Pride and prejudice cloud the search for crash facts

INVESTIGATORS, POLITICIANS and officials in Washington were last night trying to calm the growing row over the EgyptAir disaster.

Egyptian officials were examining the voice recorder, the transcripts from which convinced US investigators that the co-pilot deliberately put the aircraft into a steep dive. So far the Egyptians are far less certain of this, though unlike their American counterparts they have not been prepared to speculate anonymously to the press about their own theories. The truth probably lies in the fragments of wreckage spread across miles of the seabed, and it may never be clear to everybody's satisfaction.

The issue has become not just an argument about what caused EgyptAir's flight 990 from New York to Cairo to crash, but a dispute about motives and prejudice. The Egyptians believe the US is trying to protect Boeing, and that it automatically suspects Muslims of being guilty of reckless acts if not terrorism. The Americans privately believe the Egyptian government is trying to protect the national carrier.

The American theory turns on a few facts, whose interpretation is disputed. The cockpit voice recorders apparently show that the aircraft's captain, Ahmed al-Habashi, left the flight deck, leaving Gamil al-Batouti at the helm.

Batouti is reported to have said "I made my decision now," before repeating a Muslim prayer, which is variously translated as "I put my faith in God's hands," or "I depend on God." The aircraft's autopilot was then disconnected and the plane went into a steep dive. The engines were cut off, and the aircraft's two elevators were moved into different directions, so that one was pointing the plane down and one up.

Much in this is still unclear. Some leaked versions of the cockpit voice recorder do not include the comment about "I have made my decision now." Everyone agrees that Muslims use the prayer on many different occasions - when starting a car, or for something as simple as peeling potatoes.

The series of events on the data recorder and the voice recorder have had to be synchronised, which leaves some uncertainty. It is not clear who turned off the engines - some versions of the story say that it was the pilot who did this, apparently to slow the aircraft in its dive. And the significance of the elevators is unclear, although the US media have portrayed a struggle for control in the cockpit. The sensitivities of the case have led the US National Transportation Safety Board to hold back on handing the case over to the FBI, which has apparently been the source of the leaks but a decision is still expected in the next few days.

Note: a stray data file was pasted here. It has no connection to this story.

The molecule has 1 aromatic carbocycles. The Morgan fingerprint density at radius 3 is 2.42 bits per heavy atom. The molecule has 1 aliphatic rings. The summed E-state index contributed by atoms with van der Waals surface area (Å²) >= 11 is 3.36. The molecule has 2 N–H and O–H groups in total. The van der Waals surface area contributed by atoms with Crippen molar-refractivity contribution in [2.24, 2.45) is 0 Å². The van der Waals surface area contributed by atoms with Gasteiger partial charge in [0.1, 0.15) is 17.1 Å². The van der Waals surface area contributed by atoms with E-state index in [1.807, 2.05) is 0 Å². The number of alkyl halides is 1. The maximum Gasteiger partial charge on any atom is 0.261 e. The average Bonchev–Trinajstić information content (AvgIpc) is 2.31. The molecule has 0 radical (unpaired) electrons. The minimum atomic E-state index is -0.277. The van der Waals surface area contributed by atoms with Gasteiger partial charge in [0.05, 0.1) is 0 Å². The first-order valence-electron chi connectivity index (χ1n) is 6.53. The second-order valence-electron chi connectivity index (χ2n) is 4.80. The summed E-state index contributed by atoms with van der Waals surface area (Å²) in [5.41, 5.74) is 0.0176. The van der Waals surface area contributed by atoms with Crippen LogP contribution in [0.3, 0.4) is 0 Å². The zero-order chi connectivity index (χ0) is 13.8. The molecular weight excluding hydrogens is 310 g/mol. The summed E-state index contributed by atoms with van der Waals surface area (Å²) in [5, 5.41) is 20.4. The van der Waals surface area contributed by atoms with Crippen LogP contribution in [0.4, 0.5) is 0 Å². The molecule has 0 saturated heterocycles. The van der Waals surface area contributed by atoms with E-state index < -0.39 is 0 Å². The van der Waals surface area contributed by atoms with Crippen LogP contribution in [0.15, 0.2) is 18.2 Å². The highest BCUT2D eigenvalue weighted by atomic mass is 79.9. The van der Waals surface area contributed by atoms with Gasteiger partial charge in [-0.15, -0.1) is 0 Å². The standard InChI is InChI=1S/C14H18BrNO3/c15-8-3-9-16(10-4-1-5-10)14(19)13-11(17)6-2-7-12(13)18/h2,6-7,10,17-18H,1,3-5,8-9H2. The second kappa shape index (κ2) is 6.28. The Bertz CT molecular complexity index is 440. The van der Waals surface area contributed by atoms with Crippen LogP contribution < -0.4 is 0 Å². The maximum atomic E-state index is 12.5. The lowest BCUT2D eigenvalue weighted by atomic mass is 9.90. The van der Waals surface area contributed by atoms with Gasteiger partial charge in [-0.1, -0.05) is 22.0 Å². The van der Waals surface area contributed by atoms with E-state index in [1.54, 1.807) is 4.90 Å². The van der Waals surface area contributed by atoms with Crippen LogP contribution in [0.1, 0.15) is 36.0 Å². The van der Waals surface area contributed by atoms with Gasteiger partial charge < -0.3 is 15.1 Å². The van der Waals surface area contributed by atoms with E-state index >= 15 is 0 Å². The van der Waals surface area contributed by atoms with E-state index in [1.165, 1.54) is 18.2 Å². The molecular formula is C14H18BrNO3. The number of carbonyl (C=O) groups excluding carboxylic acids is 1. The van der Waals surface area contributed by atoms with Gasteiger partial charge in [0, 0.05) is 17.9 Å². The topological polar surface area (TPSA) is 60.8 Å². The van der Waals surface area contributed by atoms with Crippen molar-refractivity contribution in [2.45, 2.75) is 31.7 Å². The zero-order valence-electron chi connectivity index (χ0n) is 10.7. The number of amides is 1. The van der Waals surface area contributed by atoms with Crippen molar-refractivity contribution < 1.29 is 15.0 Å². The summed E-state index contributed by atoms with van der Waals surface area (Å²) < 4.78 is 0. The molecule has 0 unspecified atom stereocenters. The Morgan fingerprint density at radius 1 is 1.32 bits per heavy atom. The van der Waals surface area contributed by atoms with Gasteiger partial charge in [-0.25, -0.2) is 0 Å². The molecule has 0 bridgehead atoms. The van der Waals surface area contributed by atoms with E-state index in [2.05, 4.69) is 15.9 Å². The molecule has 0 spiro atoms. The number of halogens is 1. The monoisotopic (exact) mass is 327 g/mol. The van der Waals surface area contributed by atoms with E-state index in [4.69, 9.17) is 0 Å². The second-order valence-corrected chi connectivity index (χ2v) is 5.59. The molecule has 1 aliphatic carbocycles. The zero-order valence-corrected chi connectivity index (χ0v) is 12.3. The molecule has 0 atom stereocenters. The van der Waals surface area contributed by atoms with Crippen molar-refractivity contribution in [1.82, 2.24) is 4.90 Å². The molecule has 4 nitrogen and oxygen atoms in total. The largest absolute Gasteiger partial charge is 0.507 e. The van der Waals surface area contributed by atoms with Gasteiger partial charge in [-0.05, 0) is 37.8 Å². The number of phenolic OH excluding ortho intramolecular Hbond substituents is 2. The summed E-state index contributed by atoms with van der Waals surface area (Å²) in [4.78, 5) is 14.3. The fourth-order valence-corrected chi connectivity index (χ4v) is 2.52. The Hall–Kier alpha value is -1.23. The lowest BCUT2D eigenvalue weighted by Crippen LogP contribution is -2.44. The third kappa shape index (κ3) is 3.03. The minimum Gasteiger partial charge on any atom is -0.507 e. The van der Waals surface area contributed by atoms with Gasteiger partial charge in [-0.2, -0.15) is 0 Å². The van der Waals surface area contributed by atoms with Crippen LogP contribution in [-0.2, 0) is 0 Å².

Nabil Fahmi, Egypt's new ambassador to Egypt has spent the week flitting between his embassy, the investigators and the State department. "It's a professional, cooperative effort between professionals belonging to governments who have very strong relations," he said. "Both sides want to know the truth and we're working to achieve that."

Washington, too, has sought to play down the media's theorising about the crash, though even the terms in which it has put its side have hardly been guaranteed to give the impression of evenhandedness. "We're appealing for calm, and calm can only come if there is a minimum of speculation about conclusions in this country, and a minimum of wild, exaggerated, unfounded conspiracy theories in other media in the Middle East,'' said the State Department spokesman James Rubin.

The efforts to recover the wreckage of the aircraft continue and the salvage vessel Carolyn Chouest has resumed its search. Rough weather has complicated its task, and with winter moving in , its task will not become any easier. The political turbulence, too, shows few signs of abating. And now the lawsuits have started, raising the stakes for everyone concerned with the incident.

The wreckage of TWA Flight 800, which crashed nearby three years ago, was recovered, but there is still no conclusive proof of what brought it down. The mainstream explanation is that an electrical fault caused vapour in the fuel tank to explode but theories about missiles and bombs still circulate.

Suggested Topics
Voices
'Irritatingly Disneyfied': fashion vlogger Zoella
voices

News
people

Actress sees off speculation about her appearance in an amazing way

Arts and Entertainment
The last great picture - Winner 'Black and White' and overall 'Wildlife Photographer of the Year'
art
News
Carl Bernstein (left) and Bob Woodward (right) with former 'Washington Post' executive editor Ben Bradlee
people

The Washington Post editor helped Bob Woodward and Carl Bernstein bring down President Nixon

PROMOTED VIDEO
Have you tried new the Independent Digital Edition apps?
News
ebooksAn unforgettable anthology of contemporary reportage
Life and Style
tech

Board creates magnetic field to achieve lift

News